Jamestown High School scored above the state average on the North Dakota State Assessment, an online test taken by sophomores during April and May.
The 167 sophomore JHS students scored an average 677 in the English language arts and literacy portion, which is 21 points higher than the North Dakota average score of 656 among 3,674 students tested. The average score in mathematics among JHS students was 641, which is 32 points higher than the state average 609 among 3,707 students tested.
The assessment testing shifted from juniors to sophomores two years ago and it’s generally accepted that it’s better to get this data in 10th grade when there is more time to improve, said JHS Principal Adam Gehlhar.
“These students have been in school for 11 years already and as we think about their achievement, we also think about all of the hard work and preparation that went into that,” Gehlhar said. “We stand on the shoulders of the elementary teachers and we stand on the shoulders of the middle school teachers.”
Three sophomore students were recognized Monday for the highest scores in the school.
Cooper Kosel scored the highest in mathematics. Matthew Staiert scored the highest in English language arts and literacy, and Majestic Bjerke had a perfect score in the essay portion.
Bjerke said the essays involved reading articles on various topics in science and social studies and then writing an essay from the testing questions.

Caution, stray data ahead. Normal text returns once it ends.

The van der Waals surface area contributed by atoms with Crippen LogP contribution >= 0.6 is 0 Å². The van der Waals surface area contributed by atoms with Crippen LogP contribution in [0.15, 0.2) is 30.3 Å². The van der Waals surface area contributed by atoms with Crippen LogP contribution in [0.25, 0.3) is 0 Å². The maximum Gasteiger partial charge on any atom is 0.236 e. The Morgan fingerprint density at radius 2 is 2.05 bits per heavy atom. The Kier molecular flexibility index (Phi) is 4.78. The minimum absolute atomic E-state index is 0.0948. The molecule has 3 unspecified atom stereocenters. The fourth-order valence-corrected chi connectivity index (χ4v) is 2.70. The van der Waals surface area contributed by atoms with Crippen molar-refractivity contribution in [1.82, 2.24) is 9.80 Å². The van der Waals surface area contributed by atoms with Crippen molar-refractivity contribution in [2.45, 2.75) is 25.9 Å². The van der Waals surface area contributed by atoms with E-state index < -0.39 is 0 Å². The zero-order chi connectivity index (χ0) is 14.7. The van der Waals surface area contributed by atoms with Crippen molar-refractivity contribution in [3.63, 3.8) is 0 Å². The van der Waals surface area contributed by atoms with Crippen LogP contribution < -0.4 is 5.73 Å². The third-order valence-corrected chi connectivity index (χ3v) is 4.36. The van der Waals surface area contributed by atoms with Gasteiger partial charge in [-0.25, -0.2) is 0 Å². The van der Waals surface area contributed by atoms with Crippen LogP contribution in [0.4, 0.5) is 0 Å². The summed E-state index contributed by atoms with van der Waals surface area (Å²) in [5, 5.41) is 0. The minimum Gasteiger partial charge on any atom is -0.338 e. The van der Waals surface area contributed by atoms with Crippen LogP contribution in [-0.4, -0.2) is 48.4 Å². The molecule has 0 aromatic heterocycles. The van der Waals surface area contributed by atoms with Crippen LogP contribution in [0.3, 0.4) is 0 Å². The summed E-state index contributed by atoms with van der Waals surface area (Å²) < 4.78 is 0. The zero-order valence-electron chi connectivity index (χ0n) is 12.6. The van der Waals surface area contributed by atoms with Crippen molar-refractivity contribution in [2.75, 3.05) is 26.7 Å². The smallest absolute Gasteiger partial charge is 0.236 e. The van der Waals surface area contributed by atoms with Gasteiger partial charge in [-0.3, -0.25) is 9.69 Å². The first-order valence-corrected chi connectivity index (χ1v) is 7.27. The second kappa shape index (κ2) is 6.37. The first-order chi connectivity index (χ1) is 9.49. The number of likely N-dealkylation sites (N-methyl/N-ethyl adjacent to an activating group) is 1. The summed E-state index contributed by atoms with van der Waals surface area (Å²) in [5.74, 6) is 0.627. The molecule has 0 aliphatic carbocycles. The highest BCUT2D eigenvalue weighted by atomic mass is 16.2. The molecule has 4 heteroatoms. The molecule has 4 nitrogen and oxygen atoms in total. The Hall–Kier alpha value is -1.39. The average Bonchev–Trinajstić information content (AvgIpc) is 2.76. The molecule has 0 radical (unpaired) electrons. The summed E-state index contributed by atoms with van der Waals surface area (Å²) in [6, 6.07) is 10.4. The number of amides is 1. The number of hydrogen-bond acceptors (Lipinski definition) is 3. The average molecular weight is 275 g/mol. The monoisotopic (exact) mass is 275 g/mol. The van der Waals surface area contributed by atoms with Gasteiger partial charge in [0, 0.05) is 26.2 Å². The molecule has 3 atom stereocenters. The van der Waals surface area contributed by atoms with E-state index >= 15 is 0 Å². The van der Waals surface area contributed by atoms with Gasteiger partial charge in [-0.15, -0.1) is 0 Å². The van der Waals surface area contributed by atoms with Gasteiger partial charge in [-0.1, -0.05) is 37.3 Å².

Staiert credited his English teachers for his ability to do well on a test for which he was not sure how to prepare. Reading a variety of topics helped, he said.
Cooper said his study and work habits or no different than the average student. He said taking a variety of geometry, algebra and other math most likely prepared him for the testing, he said.
“I’ve always been pretty good at math,” Cooper said. “Before this test I wanted to go into engineering and so this kind of says, ‘OK, I can do the math and so that’s good.”
The results of the annual exams are better designed with information to help students monitor progress and help parents see where improvement is needed, according to the North Dakota Department of Public Instruction. The testing was already being used for districtwide testing in Jamestown schools.
Gehlhar said the overall achievement is from a continuum of change that the school district has made in addition to the hard work of the students. It’s about developing a culture of continuous learning where kids read more and do more in and out of the classroom, he said.
“All of those things will help our kids be better communicators and critical thinkers in their future,” he said.